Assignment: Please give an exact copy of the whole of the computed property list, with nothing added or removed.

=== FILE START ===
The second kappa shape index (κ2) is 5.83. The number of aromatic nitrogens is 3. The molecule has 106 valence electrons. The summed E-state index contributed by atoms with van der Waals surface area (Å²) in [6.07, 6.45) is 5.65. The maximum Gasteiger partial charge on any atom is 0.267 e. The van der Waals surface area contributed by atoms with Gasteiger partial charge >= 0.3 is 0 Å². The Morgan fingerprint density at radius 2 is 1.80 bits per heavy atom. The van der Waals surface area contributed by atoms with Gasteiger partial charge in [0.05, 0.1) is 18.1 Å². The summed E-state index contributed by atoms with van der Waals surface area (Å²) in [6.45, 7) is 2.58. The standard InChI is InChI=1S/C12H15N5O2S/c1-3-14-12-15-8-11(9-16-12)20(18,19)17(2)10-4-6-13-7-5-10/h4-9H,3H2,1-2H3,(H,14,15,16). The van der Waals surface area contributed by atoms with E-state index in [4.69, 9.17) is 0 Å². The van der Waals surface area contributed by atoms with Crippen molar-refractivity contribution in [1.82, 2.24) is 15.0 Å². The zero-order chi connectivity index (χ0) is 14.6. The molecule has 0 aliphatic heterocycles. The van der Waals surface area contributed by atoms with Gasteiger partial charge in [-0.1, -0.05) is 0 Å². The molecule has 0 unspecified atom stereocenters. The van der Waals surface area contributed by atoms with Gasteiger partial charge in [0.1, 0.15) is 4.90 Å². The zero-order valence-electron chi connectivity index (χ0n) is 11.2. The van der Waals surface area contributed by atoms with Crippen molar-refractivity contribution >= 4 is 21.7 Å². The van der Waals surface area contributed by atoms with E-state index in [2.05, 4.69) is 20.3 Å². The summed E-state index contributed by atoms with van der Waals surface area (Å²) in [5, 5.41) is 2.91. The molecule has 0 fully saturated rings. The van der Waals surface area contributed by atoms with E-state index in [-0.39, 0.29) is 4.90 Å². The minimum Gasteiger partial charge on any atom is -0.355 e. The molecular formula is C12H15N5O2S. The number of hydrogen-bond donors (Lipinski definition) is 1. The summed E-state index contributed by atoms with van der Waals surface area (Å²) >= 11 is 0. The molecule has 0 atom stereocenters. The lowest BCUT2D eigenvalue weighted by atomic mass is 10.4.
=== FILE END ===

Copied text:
The second kappa shape index (κ2) is 5.83. The number of aromatic nitrogens is 3. The molecule has 106 valence electrons. The summed E-state index contributed by atoms with van der Waals surface area (Å²) in [6.07, 6.45) is 5.65. The maximum Gasteiger partial charge on any atom is 0.267 e. The van der Waals surface area contributed by atoms with Gasteiger partial charge >= 0.3 is 0 Å². The Morgan fingerprint density at radius 2 is 1.80 bits per heavy atom. The van der Waals surface area contributed by atoms with Gasteiger partial charge in [0.05, 0.1) is 18.1 Å². The summed E-state index contributed by atoms with van der Waals surface area (Å²) in [6.45, 7) is 2.58. The standard InChI is InChI=1S/C12H15N5O2S/c1-3-14-12-15-8-11(9-16-12)20(18,19)17(2)10-4-6-13-7-5-10/h4-9H,3H2,1-2H3,(H,14,15,16). The van der Waals surface area contributed by atoms with E-state index in [4.69, 9.17) is 0 Å². The van der Waals surface area contributed by atoms with Crippen molar-refractivity contribution in [1.82, 2.24) is 15.0 Å². The zero-order chi connectivity index (χ0) is 14.6. The molecule has 0 aliphatic heterocycles. The van der Waals surface area contributed by atoms with Gasteiger partial charge in [-0.1, -0.05) is 0 Å². The molecule has 0 unspecified atom stereocenters. The van der Waals surface area contributed by atoms with Gasteiger partial charge in [0.1, 0.15) is 4.90 Å². The zero-order valence-electron chi connectivity index (χ0n) is 11.2. The van der Waals surface area contributed by atoms with Crippen molar-refractivity contribution >= 4 is 21.7 Å². The van der Waals surface area contributed by atoms with E-state index in [2.05, 4.69) is 20.3 Å². The summed E-state index contributed by atoms with van der Waals surface area (Å²) in [5, 5.41) is 2.91. The molecule has 0 fully saturated rings. The van der Waals surface area contributed by atoms with E-state index in [-0.39, 0.29) is 4.90 Å². The minimum Gasteiger partial charge on any atom is -0.355 e. The molecular formula is C12H15N5O2S. The number of hydrogen-bond donors (Lipinski definition) is 1. The summed E-state index contributed by atoms with van der Waals surface area (Å²) >= 11 is 0. The molecule has 0 atom stereocenters. The lowest BCUT2D eigenvalue weighted by atomic mass is 10.4.